We pass the spot every time one us takes the dog for a walk. About thirty yards to the south, we see her house whenever we are coming or going. It’s the place where my husband fell on the ice and broke his ankle. Moments before he’d stepped out to take the dog for a quick walk so we could make a movie matinee. Six weeks later it still fills me with rage and resentment.
No, I’m not angry that he fell — accidents happen. I resent our neighbor for ignoring him on an icy sidewalk in front of her own house. She passed by within feet of him — twice — without saying a word. Not even a polite, “Are you okay?” These many weeks later I’m still seething about the three people in the car who were dropping her off just as I was arriving in response to my husband’s call for help. Not one of the chauffeurs even acknowledged that someone was obviously down and hurt on the sidewalk right in front of them.
The only offer of help came from a different neighbor who ran out of a house from across the street. Seeing an ankle at an awkward angle and recognizing the signs of shock, he wisely advised us to go directly to the ER rather than Urgent Care and took the dog after helping lift my husband into the car. The compassion and generosity of this neighbor doesn’t begin to quell the seething resentment I hold toward the other.
As with so much anger, I haven’t spoken a word about this to anyone. It just festers. My husband sings my praises for my patience, kindness, generosity and good care shown to him. He’s even told others that he lives with a saint. I silently take it all in.
Another thing we haven’t spoken about is that all the wonderful qualities he praises in me can just as easily be the shadow side of my persistent desire to be in control and to be seen as perfect. As the 1930s radio hit The Shadow introduced every episode, “Who knows what evil lurks in the hearts of men? The Shadow knows!” Yes, it does.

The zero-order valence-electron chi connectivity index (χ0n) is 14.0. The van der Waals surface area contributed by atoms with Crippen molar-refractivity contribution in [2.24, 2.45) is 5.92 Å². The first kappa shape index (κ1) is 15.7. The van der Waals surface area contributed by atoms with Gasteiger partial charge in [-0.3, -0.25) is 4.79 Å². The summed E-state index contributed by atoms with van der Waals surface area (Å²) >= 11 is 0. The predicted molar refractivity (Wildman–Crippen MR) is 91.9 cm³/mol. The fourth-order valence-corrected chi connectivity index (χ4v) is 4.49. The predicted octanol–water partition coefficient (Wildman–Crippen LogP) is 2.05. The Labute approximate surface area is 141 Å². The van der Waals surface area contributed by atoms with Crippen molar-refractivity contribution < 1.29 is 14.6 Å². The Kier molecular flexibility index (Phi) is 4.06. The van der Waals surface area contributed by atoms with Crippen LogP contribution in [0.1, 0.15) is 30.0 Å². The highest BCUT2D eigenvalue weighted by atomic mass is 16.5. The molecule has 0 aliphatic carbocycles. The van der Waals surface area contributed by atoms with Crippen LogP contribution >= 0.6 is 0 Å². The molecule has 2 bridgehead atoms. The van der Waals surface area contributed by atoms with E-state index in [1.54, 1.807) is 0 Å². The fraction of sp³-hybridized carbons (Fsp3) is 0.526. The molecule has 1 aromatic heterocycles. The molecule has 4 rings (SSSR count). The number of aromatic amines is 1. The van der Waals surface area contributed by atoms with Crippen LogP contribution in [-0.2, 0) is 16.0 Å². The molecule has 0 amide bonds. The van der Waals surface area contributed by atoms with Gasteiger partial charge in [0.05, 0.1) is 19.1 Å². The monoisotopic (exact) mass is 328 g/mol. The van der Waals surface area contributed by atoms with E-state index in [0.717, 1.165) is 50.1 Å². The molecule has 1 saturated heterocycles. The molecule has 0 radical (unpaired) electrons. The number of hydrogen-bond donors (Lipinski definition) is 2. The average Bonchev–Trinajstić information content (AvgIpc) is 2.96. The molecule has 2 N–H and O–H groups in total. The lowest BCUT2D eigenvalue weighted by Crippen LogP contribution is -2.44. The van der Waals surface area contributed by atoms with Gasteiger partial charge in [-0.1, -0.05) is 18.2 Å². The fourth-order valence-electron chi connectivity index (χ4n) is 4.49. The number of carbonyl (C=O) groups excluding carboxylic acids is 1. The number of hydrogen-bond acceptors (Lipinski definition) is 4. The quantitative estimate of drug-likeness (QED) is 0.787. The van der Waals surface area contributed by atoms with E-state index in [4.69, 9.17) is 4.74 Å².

Not far below my carefully crafted persona lurks a robust ego and a heart capable of all manner of revenge. That’s ever-present as I wish that our neighbor would fall on the ice so I’d have the chance to obliviously walk by her. It flashes forth as I plot nasty vendettas each time I walk the dog past her house. It’s barely constrained while rehashing all sorts of nasty gossip I know about the woman. This virulent undertow reveals my vengeful side, belies a deep familiarity with eye-for-an-eye morality.
After all, I’m certainly justified and in the right! Am I not? My efforts over the past six weeks have been pretty decent and generous. Yet, we must also be honest. My motives can be much less virtuous than they appear. Yes, I have tried hard and do think I’ve been a patient, generous, attentive care-giver — a loving and supportive husband. I am a good guy — though sainthood is probably down the road a piece!
Here’s what I’d like my husband to know… on this morning’s walk with the dog past our neighbor’s house on the sidewalk where he fell, I noticed that her Sunday paper was much closer to the street than her porch. It’s been this way many Sundays so this was nothing special. But today I paused, suppressed my raging thoughts, leaned over, picked it up and tossed the paper to her front door.
“Honey, just so you know, that’s the hardest thing I’ve had to do during the past six weeks.”